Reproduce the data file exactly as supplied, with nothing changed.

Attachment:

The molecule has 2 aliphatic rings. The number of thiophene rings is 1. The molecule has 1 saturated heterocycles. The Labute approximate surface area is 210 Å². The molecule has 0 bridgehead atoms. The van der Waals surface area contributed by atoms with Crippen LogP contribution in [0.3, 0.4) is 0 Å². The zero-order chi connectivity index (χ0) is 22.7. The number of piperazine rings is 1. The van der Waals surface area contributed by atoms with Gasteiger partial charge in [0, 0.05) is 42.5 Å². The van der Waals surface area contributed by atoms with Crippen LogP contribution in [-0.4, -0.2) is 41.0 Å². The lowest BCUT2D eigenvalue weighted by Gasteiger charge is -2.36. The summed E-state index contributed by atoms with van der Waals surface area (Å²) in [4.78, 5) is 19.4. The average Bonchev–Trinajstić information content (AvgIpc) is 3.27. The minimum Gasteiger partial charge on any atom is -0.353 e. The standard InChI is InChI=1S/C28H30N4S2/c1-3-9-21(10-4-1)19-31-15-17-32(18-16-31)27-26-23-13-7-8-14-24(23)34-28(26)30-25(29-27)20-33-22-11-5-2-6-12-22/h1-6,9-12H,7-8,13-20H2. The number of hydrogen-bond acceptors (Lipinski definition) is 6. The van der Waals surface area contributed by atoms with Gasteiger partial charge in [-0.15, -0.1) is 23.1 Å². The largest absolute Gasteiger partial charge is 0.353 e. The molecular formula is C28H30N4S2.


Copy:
The molecule has 2 aliphatic rings. The number of thiophene rings is 1. The molecule has 1 saturated heterocycles. The Labute approximate surface area is 210 Å². The molecule has 0 bridgehead atoms. The van der Waals surface area contributed by atoms with Crippen LogP contribution in [0.3, 0.4) is 0 Å². The zero-order chi connectivity index (χ0) is 22.7. The number of piperazine rings is 1. The van der Waals surface area contributed by atoms with Gasteiger partial charge in [0, 0.05) is 42.5 Å². The van der Waals surface area contributed by atoms with Crippen LogP contribution in [-0.4, -0.2) is 41.0 Å². The lowest BCUT2D eigenvalue weighted by Gasteiger charge is -2.36. The summed E-state index contributed by atoms with van der Waals surface area (Å²) in [4.78, 5) is 19.4. The average Bonchev–Trinajstić information content (AvgIpc) is 3.27. The minimum Gasteiger partial charge on any atom is -0.353 e. The standard InChI is InChI=1S/C28H30N4S2/c1-3-9-21(10-4-1)19-31-15-17-32(18-16-31)27-26-23-13-7-8-14-24(23)34-28(26)30-25(29-27)20-33-22-11-5-2-6-12-22/h1-6,9-12H,7-8,13-20H2. The number of hydrogen-bond acceptors (Lipinski definition) is 6. The van der Waals surface area contributed by atoms with Gasteiger partial charge in [-0.15, -0.1) is 23.1 Å². The largest absolute Gasteiger partial charge is 0.353 e. The molecular formula is C28H30N4S2.